TAMPA — More than 20,000 disabled persons remain on Florida's overall wait list for a home-and community-based Medicaid waiver.
Efforts to reduce that number, minimum wage and overtime protections for home-care workers were among the topics discussed at the opening session of the Empower Florida seminar last week.
About 600 health care professionals from throughout the state — including providers, coordinators and assisted-living center staffers and owners — convened at the Tampa Convention Center to hear from a mix of state legislators and disability advocates on May 20.
Hosted by Serenity Village Insurance and Consulting, the seminar provided attendees the chance to not only hear from legislators but also share their experiences and concerns, said Gary Hartfield, principal with Serenity Village.
As a provider, Hartfield says he's familiar with the issues that engulf those who offer services and facilities for disabled persons.
Having that conversation with legislators and policymakers in the room "puts these things on their radar," he said.
Efforts to reduce the wait list number can begin with establishing consistent communications with local and state lawmakers, said State Rep. Ed Narain, D-Tampa.
Revenues are up, which means the budget has more money to allot those seeking waivers.
But funding is based on sales tax and prone to shifts in the economy, so it's important that supporters continuously keep their focus on reducing the wait list in front of their legislators, he said.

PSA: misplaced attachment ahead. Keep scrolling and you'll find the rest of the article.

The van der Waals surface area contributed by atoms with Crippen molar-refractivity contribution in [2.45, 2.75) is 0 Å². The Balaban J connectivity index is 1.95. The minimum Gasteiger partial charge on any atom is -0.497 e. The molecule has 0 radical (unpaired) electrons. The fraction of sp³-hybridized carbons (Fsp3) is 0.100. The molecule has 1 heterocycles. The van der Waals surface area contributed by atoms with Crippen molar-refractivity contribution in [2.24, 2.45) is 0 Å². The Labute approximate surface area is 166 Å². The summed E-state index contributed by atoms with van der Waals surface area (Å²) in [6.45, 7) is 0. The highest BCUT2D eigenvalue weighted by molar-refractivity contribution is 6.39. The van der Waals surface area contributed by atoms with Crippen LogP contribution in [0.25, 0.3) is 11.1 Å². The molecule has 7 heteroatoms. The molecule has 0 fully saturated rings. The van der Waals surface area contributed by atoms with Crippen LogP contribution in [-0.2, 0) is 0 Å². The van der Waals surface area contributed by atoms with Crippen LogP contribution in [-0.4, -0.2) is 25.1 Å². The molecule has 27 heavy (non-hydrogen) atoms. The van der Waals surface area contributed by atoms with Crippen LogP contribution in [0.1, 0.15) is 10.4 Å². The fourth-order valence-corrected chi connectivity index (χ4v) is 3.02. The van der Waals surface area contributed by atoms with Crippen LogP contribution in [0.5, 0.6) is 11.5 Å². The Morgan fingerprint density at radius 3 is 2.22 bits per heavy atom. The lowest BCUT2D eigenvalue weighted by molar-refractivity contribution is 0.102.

"Continue to be an advocate," he said.
There have been some gains.
Last year, the Agency for Persons with Disabilities received enough money to remove 2,500 people with critical needs from the wait list. That number was 1,200 in 2014.
According to the Scott administration, critical-needs persons include those who are at risk of losing a caregiver, children in the welfare system, and those who are 70 years old or older who require a caregiver but none is available.
About 700 persons are expected to be enrolled in the waiver program this year.
While not a staggering amount, "it's still an awesome thing," said Denise Arnold, the agency's deputy director.
"It will change many families but we still have a ways to go," she said.
Other panelists included State Rep. John Cortes, D-Kissimmee, State Rep. Kathleen Peters, R-St. Petersburg, and State Rep. Larry Ahern, R-Seminole; Debra Linton of The ARC of Florida; Suzanne Sewell of the Florida Association of Rehabilitation Facilities; and Margaret Hooper of the Florida Development Disabilities Council.
Empower Florida will "go on the road" in the coming months and hold seminars in other regions of the state, said Valerie Goodard, the seminar's vice president.
Contact Kenya Woodard at email@example.com.